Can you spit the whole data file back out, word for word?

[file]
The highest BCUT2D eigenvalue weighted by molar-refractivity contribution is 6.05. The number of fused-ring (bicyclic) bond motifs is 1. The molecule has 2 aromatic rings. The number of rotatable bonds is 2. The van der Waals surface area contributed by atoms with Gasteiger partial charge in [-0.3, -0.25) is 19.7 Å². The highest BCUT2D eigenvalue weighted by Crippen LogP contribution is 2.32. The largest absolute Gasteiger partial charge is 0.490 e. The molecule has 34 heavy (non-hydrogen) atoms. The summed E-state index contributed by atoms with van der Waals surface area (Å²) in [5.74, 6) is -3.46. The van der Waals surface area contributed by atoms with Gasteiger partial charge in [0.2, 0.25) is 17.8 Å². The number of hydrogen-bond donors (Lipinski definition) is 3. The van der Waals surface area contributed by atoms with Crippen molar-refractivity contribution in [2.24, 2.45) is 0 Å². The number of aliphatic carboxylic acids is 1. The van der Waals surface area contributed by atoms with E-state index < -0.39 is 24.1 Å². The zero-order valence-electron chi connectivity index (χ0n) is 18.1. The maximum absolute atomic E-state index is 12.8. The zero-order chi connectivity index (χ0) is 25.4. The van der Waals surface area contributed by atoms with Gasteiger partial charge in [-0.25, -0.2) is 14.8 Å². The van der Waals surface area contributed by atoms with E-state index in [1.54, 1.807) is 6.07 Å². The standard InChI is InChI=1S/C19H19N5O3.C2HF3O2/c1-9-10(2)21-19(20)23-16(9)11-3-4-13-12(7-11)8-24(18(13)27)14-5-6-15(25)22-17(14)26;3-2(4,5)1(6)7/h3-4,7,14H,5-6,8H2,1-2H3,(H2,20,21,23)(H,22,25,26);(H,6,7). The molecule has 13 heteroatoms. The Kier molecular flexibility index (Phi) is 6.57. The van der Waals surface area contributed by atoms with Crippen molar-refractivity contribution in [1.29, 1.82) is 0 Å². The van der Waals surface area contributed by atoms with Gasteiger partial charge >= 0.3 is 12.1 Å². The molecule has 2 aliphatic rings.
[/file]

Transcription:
The highest BCUT2D eigenvalue weighted by molar-refractivity contribution is 6.05. The number of fused-ring (bicyclic) bond motifs is 1. The molecule has 2 aromatic rings. The number of rotatable bonds is 2. The van der Waals surface area contributed by atoms with Gasteiger partial charge in [-0.3, -0.25) is 19.7 Å². The highest BCUT2D eigenvalue weighted by Crippen LogP contribution is 2.32. The largest absolute Gasteiger partial charge is 0.490 e. The molecule has 34 heavy (non-hydrogen) atoms. The summed E-state index contributed by atoms with van der Waals surface area (Å²) in [5.74, 6) is -3.46. The van der Waals surface area contributed by atoms with Gasteiger partial charge in [0.2, 0.25) is 17.8 Å². The number of hydrogen-bond donors (Lipinski definition) is 3. The van der Waals surface area contributed by atoms with Crippen molar-refractivity contribution in [2.24, 2.45) is 0 Å². The number of aliphatic carboxylic acids is 1. The van der Waals surface area contributed by atoms with E-state index < -0.39 is 24.1 Å². The zero-order valence-electron chi connectivity index (χ0n) is 18.1. The maximum absolute atomic E-state index is 12.8. The zero-order chi connectivity index (χ0) is 25.4. The van der Waals surface area contributed by atoms with Gasteiger partial charge in [-0.25, -0.2) is 14.8 Å². The van der Waals surface area contributed by atoms with E-state index in [1.54, 1.807) is 6.07 Å². The standard InChI is InChI=1S/C19H19N5O3.C2HF3O2/c1-9-10(2)21-19(20)23-16(9)11-3-4-13-12(7-11)8-24(18(13)27)14-5-6-15(25)22-17(14)26;3-2(4,5)1(6)7/h3-4,7,14H,5-6,8H2,1-2H3,(H2,20,21,23)(H,22,25,26);(H,6,7). The molecule has 13 heteroatoms. The Kier molecular flexibility index (Phi) is 6.57. The van der Waals surface area contributed by atoms with Crippen molar-refractivity contribution in [1.29, 1.82) is 0 Å². The van der Waals surface area contributed by atoms with Gasteiger partial charge >= 0.3 is 12.1 Å². The molecule has 2 aliphatic rings.